Every year, one or two promising restricted free agents have not signed new contracts when training camp opens up. This is a very poor method to run a hockey team. These young players are the future of the franchise and potential future stars who are being alienated because they have very little leverage in contract negotiations. Last year, the Los Angeles Kings did this with Patrick O’Sullivan. It is a logical consequence of the move that O’Sullivan has since been traded to the Edmonton Oilers (where he is a very promising young player) and all they have to show for it is Justin Williams, who struggled through injuries last year scoring only 14 points (O’Sullivan is younger and scored 44 points). The ill-will created by the tough contract negotiation usually ends badly and forces a trade down the line or else the player leaves as a restricted free agent as soon as he can.
In my look at sabermetrics and hockey, I am looking at the problem of combining zone starts and Corsi Number. Although a method has been proposed by objective NHL, I have made my own which I think better solves the problem.
Raw Corsi Numbers are used as a metric to rank puck possession. Because teams are more likely to allow shots if they are in the defensive zone or take shots if they are in the offensive zone, individual player’s Corsi Numbers are adjusted by 0.8 * (defensive zone starts - offensive zone starts), as it has been shown that an extra zone start on average yields 0.8 shots directed at the goal.
When the San Jose Sharks lost in the first round of the 2009 playoffs many of their fans called for wholesale changes. The team had done increasingly better in the regular season for the last few years but had no significant playoff success. They won the 2009 President’s Trophy and were expected to do better than a first round playoff loss.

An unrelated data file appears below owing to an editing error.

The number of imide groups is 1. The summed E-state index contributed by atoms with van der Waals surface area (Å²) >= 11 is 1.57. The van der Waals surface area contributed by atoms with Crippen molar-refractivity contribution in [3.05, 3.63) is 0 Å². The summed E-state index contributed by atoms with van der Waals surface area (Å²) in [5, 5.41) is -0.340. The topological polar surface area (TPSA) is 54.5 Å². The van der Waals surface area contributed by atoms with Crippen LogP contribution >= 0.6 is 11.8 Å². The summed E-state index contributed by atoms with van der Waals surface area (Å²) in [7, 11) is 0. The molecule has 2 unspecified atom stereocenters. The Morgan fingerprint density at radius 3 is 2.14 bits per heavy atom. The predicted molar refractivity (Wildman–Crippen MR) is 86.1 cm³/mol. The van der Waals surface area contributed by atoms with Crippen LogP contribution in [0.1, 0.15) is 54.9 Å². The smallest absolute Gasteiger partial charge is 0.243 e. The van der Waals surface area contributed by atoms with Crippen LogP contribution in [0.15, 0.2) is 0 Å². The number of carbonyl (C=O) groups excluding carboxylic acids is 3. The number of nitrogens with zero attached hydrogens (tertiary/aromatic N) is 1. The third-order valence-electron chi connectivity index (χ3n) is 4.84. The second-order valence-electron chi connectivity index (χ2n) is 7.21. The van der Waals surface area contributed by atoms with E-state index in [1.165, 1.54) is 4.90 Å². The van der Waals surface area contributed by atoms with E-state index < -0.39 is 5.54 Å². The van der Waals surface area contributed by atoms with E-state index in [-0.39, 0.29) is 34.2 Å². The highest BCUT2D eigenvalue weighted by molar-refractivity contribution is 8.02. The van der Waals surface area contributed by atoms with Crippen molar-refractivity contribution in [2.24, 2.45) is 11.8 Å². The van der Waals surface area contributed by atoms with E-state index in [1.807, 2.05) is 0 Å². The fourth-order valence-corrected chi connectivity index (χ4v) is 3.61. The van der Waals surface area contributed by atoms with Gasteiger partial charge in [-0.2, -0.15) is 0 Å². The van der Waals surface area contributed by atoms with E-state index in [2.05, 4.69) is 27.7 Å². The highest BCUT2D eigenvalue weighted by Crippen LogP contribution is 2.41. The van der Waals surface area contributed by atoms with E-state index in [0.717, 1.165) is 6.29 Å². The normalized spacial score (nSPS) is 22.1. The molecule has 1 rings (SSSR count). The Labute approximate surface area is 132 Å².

The urge was to trade away key players. Joe Thornton and Patrick Marleau were among the candidates to be shipped out of town. That would have been a bad idea for the Sharks. They were not going to get better by subtracting parts. They were highly unlikely to add better pieces in their place if they were trading away their best players.
I have written in the past about travel problems for the western teams, but it looks like things will be even worse than usual for the Western Canadian teams this year (Calgary, Edmonton and Vancouver). The US Government has banned Canadian charter flights from flying from point to point in the United States. This ruling is an attempt to protect American jobs. Typically, an NHL team has a contract with a particular airline (most likely Air Canada if it is a Canadian team) that they use for charter flights throughout the season. They are flown to all of their games and other events. Since teams often have extended road trips with multiple road games in the US, they often require flights between US cities. In the past an exemption to this law had existed for Canadian sports teams and entertainers traveling in the US.
The NHL has several markets that are in poor shape financially. The most prominent example is that of the Phoenix Coyotes, who are in bankruptcy. The team will be auctioned off very soon, with no clear end in sight to all the litigation and potential financial issues. The Tampa Bay Lightning are probably the NHL’s next serious problem. Owners Oren Koules and Len Barrie have barely had enough money to keep the team afloat. With Barrie apparently dropping out due to his financial difficulties, it leaves behind Oren Koules to run an underfunded team with declining fan support.
Yesterday, I wrote about the sabermetrics and hockey problem of combining zone starts and Corsi Number. There is as method used by objective NHL that treats Corsi Numbers as a rate statistic and adjusts by a factor similar to the percentage of offensive - defensive zone starts divided by total zone starts. I do not think this is the best method to treat this data.